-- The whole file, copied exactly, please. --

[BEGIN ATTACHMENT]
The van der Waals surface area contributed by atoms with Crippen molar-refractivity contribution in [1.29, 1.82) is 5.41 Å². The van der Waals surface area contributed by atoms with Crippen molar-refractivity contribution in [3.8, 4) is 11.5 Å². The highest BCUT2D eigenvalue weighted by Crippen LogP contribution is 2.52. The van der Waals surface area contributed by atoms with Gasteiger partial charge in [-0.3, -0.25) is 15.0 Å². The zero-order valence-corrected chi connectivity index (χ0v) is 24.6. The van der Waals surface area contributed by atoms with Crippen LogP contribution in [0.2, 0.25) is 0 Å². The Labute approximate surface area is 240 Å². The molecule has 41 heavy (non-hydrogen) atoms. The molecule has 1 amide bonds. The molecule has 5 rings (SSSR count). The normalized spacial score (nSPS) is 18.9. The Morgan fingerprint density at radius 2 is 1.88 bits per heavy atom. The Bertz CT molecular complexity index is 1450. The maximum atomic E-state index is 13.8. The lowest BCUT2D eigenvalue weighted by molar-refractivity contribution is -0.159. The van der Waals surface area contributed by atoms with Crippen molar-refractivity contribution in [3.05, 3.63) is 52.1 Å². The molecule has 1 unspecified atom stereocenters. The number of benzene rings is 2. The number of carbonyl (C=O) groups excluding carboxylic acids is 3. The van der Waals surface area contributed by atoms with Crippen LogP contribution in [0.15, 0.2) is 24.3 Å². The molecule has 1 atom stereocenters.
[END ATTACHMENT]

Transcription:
The van der Waals surface area contributed by atoms with Crippen molar-refractivity contribution in [1.29, 1.82) is 5.41 Å². The van der Waals surface area contributed by atoms with Crippen molar-refractivity contribution in [3.8, 4) is 11.5 Å². The highest BCUT2D eigenvalue weighted by Crippen LogP contribution is 2.52. The van der Waals surface area contributed by atoms with Gasteiger partial charge in [-0.3, -0.25) is 15.0 Å². The zero-order valence-corrected chi connectivity index (χ0v) is 24.6. The van der Waals surface area contributed by atoms with Crippen LogP contribution in [0.2, 0.25) is 0 Å². The Labute approximate surface area is 240 Å². The molecule has 41 heavy (non-hydrogen) atoms. The molecule has 1 amide bonds. The molecule has 5 rings (SSSR count). The normalized spacial score (nSPS) is 18.9. The Morgan fingerprint density at radius 2 is 1.88 bits per heavy atom. The Bertz CT molecular complexity index is 1450. The maximum atomic E-state index is 13.8. The lowest BCUT2D eigenvalue weighted by molar-refractivity contribution is -0.159. The van der Waals surface area contributed by atoms with Crippen molar-refractivity contribution in [3.05, 3.63) is 52.1 Å². The molecule has 1 unspecified atom stereocenters. The number of benzene rings is 2. The number of carbonyl (C=O) groups excluding carboxylic acids is 3. The van der Waals surface area contributed by atoms with Crippen LogP contribution in [0.15, 0.2) is 24.3 Å². The molecule has 1 atom stereocenters.